Minimally Invasive Arthroplasty. Surgeons are exploring a variety of new techniques for a minimally invasive approach to knee and hip arthroplasty. They include using a shorter incision, and new types of smaller specialized instruments. The goal is to give the patient a shorter recovery time and less postoperative pain. However, minimally invasive arthroplasty is still in its early stages. At this time, there is no consensus on which minimally invasive technique works best, or if it actually achieves any additional benefits beyond the recovery period.
Unicompartmental Knee Arthroplasty. Unicompartmental knee arthroplasty (also called unicondylar knee arthroplasty) may be a useful procedure in cases of limited knee damage. It is recommended for relatively sedentary patients who are 60 years or older and not obese. It may relieve pain and delay the need for a total knee replacement. The procedure involves a small incision and insertion of small implants. It retains important knee ligaments, which preserve more movement than a total knee replacement.
Hip Resurfacing. Hip resurfacing is a surgical alternative to total hip replacement. It involves scraping the surfaces of the hip joint and femur and placing a metal cap over the bone. The procedure preserves much of the bone, so that a standard hip replacement can be done years later if needed. It may provide more stability, a faster recovery, and greater range of motion, making it a potentially good option for young, physically active patients.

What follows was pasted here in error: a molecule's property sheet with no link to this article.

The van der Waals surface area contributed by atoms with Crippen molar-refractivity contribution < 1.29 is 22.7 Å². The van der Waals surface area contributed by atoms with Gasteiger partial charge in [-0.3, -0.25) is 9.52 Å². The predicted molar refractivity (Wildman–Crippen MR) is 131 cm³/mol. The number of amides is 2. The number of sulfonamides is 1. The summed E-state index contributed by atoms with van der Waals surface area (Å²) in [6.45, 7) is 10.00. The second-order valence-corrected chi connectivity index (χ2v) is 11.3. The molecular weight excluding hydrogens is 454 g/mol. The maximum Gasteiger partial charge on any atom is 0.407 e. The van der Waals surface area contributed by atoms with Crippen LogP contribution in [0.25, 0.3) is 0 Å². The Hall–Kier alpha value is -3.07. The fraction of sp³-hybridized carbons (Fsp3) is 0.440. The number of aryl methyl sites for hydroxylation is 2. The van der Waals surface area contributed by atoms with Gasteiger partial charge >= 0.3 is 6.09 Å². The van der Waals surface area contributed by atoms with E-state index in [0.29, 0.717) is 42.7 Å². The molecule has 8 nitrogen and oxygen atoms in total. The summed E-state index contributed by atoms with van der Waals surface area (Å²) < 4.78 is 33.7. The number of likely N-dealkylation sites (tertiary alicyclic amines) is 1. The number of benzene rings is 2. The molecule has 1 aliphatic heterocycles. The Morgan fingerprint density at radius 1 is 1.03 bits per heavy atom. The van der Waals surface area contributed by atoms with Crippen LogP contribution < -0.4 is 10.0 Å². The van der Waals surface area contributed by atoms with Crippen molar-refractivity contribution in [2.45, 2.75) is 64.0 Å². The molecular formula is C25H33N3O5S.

Revision Arthroplasty. A repair procedure called arthroplasty revision may be used in cases where the original transplant fails. The specific procedure depends on whether the bone defects that occurred are contained or uncontained.
- Contained defects can be repaired with small bone grafts, the use of cement, or oversized cementless implants as required.
- Uncontained defects are more severe and may require a large bone graft or specially constructed implants to restore bone.
If a second arthroplasty is required, the potential for complications is magnified: more bone is cut, more blood is lost, and the operation takes longer. Patients are also generally older and more vulnerable to complications.